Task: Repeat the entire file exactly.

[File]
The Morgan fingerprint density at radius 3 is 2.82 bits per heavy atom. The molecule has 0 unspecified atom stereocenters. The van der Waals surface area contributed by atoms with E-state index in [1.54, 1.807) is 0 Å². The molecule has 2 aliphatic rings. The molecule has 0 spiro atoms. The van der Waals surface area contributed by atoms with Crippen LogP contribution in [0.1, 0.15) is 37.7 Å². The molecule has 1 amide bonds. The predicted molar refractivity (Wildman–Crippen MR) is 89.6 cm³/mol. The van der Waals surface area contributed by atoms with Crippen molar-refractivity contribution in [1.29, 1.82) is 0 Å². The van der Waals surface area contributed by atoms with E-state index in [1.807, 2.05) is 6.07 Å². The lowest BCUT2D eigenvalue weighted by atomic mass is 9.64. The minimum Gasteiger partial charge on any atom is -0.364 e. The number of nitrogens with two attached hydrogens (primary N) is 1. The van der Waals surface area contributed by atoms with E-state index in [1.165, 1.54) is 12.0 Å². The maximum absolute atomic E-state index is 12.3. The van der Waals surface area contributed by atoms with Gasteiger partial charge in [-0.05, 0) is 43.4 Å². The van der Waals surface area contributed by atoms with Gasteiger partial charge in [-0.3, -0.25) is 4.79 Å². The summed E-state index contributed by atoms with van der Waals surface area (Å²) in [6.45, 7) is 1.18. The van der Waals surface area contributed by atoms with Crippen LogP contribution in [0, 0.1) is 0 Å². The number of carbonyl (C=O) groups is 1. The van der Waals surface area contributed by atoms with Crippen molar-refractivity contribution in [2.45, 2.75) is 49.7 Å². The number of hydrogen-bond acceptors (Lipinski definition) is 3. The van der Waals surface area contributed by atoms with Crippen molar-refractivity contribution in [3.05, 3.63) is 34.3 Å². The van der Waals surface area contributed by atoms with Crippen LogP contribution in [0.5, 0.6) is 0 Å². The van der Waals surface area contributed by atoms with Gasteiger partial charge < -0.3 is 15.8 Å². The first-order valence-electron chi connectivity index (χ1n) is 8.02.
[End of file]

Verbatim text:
The Morgan fingerprint density at radius 3 is 2.82 bits per heavy atom. The molecule has 0 unspecified atom stereocenters. The van der Waals surface area contributed by atoms with E-state index in [1.54, 1.807) is 0 Å². The molecule has 2 aliphatic rings. The molecule has 0 spiro atoms. The van der Waals surface area contributed by atoms with Crippen LogP contribution in [0.1, 0.15) is 37.7 Å². The molecule has 1 amide bonds. The predicted molar refractivity (Wildman–Crippen MR) is 89.6 cm³/mol. The van der Waals surface area contributed by atoms with Crippen molar-refractivity contribution in [1.29, 1.82) is 0 Å². The van der Waals surface area contributed by atoms with E-state index in [1.807, 2.05) is 6.07 Å². The lowest BCUT2D eigenvalue weighted by atomic mass is 9.64. The minimum Gasteiger partial charge on any atom is -0.364 e. The number of nitrogens with two attached hydrogens (primary N) is 1. The van der Waals surface area contributed by atoms with E-state index in [1.165, 1.54) is 12.0 Å². The maximum absolute atomic E-state index is 12.3. The van der Waals surface area contributed by atoms with Gasteiger partial charge in [-0.05, 0) is 43.4 Å². The van der Waals surface area contributed by atoms with Gasteiger partial charge in [-0.3, -0.25) is 4.79 Å². The summed E-state index contributed by atoms with van der Waals surface area (Å²) in [6.45, 7) is 1.18. The van der Waals surface area contributed by atoms with Crippen LogP contribution in [0, 0.1) is 0 Å². The number of carbonyl (C=O) groups is 1. The van der Waals surface area contributed by atoms with Crippen molar-refractivity contribution in [2.45, 2.75) is 49.7 Å². The number of hydrogen-bond acceptors (Lipinski definition) is 3. The van der Waals surface area contributed by atoms with Crippen molar-refractivity contribution in [3.05, 3.63) is 34.3 Å². The van der Waals surface area contributed by atoms with Crippen LogP contribution in [0.5, 0.6) is 0 Å². The van der Waals surface area contributed by atoms with Gasteiger partial charge < -0.3 is 15.8 Å². The first-order valence-electron chi connectivity index (χ1n) is 8.02.